Third Wave of COVID-19 Is Sweeping Europe. What awaits Russia?

7 questions about the new stage of the pandemic
Natalia Nekhlebova | 17 April 2021
Third Wave of COVID-19 Is Sweeping Europe. What awaits Russia?

Starting from the middle of March 2021, the third wave of COVID-19 began in Europe, according to the official statement of the European Commission. The overwhelming majority of new cases are the British strain of COVID-19. “” found out whether the third wave is expected in Russia and how to protect oneself from the new strain.

What is known about the British strain of coronavirus?

The British strain was identified in early December in the UK (this does not mean that this variant of the virus originated there, they only identified it in the UK). By February, the British strain was recorded in more than 100 countries, according to the W.H.O data.

In early March 2021, this type of coronavirus began to dominate Europe. Now 90 percent of new cases, for example, in Germany, are people infected with this particular strain.

Over the past few months, the number of cases in Europe has increased. Angela Merkel called the third wave the most difficult one. If in early April, according to Johns Hopkins University, from 5 to 11.3 thousand cases were detected in Germany per day, then by April 7 the figure rose to 30.3 thousand people.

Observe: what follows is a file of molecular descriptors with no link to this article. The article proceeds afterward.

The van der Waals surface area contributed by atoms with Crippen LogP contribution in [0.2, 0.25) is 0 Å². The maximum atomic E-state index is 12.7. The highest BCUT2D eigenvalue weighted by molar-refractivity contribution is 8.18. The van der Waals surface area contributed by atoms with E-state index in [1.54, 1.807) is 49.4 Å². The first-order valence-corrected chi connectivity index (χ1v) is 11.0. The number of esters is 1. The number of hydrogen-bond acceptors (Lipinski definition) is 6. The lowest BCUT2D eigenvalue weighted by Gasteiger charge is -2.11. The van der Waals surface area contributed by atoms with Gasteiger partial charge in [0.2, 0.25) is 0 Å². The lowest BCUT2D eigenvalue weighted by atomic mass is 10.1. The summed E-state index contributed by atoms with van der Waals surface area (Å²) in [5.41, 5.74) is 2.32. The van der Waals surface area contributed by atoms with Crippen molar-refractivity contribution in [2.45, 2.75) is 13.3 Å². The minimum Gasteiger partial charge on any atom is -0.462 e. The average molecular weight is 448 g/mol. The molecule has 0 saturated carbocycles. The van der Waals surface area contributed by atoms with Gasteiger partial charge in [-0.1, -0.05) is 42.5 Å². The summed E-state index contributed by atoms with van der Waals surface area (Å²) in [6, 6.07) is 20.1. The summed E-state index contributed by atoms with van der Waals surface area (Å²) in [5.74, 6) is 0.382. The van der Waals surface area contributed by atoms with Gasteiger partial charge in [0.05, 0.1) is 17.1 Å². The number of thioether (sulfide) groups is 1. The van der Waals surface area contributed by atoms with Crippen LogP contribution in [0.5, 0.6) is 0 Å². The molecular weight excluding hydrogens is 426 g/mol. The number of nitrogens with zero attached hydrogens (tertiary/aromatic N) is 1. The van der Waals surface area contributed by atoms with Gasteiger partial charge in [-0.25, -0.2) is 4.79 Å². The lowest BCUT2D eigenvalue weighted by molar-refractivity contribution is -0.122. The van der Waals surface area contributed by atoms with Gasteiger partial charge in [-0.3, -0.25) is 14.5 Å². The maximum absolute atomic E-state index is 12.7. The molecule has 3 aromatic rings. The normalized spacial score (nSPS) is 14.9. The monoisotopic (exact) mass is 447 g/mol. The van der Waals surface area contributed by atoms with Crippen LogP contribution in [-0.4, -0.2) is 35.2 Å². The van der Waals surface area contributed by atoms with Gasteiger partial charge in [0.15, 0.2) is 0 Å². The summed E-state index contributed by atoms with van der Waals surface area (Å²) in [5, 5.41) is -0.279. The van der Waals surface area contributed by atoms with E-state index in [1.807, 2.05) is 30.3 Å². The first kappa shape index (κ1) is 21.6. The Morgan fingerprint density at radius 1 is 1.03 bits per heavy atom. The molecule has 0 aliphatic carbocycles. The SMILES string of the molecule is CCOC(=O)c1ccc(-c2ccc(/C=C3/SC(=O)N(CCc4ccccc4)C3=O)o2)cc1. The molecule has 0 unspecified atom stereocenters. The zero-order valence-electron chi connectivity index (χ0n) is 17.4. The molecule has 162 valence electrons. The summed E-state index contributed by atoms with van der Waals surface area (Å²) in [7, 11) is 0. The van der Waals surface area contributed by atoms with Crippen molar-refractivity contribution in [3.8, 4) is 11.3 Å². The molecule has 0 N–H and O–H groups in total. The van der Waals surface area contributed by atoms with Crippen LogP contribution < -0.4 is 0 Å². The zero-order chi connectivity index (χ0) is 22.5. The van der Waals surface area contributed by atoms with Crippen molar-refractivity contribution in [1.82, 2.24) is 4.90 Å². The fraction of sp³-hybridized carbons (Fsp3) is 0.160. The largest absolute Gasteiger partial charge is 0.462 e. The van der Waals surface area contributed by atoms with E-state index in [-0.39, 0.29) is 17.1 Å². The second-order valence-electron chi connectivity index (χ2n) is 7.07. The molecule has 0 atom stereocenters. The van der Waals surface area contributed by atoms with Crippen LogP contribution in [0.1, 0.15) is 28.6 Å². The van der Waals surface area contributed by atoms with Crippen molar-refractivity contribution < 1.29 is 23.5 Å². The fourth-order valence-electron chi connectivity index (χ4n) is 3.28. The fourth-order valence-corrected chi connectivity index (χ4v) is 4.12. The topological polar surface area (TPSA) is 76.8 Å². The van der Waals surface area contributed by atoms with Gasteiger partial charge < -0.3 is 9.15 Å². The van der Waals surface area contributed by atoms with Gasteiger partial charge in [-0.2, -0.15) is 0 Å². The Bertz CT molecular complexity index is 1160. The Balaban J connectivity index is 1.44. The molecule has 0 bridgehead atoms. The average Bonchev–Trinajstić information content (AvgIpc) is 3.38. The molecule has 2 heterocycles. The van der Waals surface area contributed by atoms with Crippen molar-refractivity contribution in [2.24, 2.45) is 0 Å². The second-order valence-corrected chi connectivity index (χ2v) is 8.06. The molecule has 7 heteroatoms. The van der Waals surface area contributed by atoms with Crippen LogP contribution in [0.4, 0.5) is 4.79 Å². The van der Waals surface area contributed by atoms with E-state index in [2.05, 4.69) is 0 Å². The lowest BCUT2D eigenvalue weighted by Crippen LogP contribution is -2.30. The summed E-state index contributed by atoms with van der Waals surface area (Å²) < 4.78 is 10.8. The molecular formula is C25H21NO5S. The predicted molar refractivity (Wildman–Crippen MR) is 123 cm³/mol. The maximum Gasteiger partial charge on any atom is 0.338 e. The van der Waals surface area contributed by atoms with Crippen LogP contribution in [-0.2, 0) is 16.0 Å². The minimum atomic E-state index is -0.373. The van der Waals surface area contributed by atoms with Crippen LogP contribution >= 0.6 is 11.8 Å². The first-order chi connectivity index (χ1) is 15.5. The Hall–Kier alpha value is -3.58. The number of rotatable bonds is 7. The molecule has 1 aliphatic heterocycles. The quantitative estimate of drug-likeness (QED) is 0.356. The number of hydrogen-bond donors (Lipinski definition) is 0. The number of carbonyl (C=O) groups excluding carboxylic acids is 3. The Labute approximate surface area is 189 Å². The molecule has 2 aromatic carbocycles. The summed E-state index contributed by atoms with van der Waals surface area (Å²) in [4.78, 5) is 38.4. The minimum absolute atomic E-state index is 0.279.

In February, the UK government’s Advisory Group on Emerging Respiratory Viruses released data showing that the British strain is more likely to lead to hospitalizations and deaths in those infected – the risk of death is 1.53 times higher, especially for the group over 55 years old.

Recently there were published studies of the authoritative medical journals The Lancet Infectious Diseases and The Lancet Public Health. The authors of two studies conclude that the new strain of coronavirus does not lead to a more serious course of COVID-19. “We found no evidence of an association between the severity of the disease and the origin of the virus,” says The Lancet Infectious Diseases. However, researchers have confirmed the increased infectivity of this variant of the virus. Scientists believe existing vaccines should be effective against the British strain.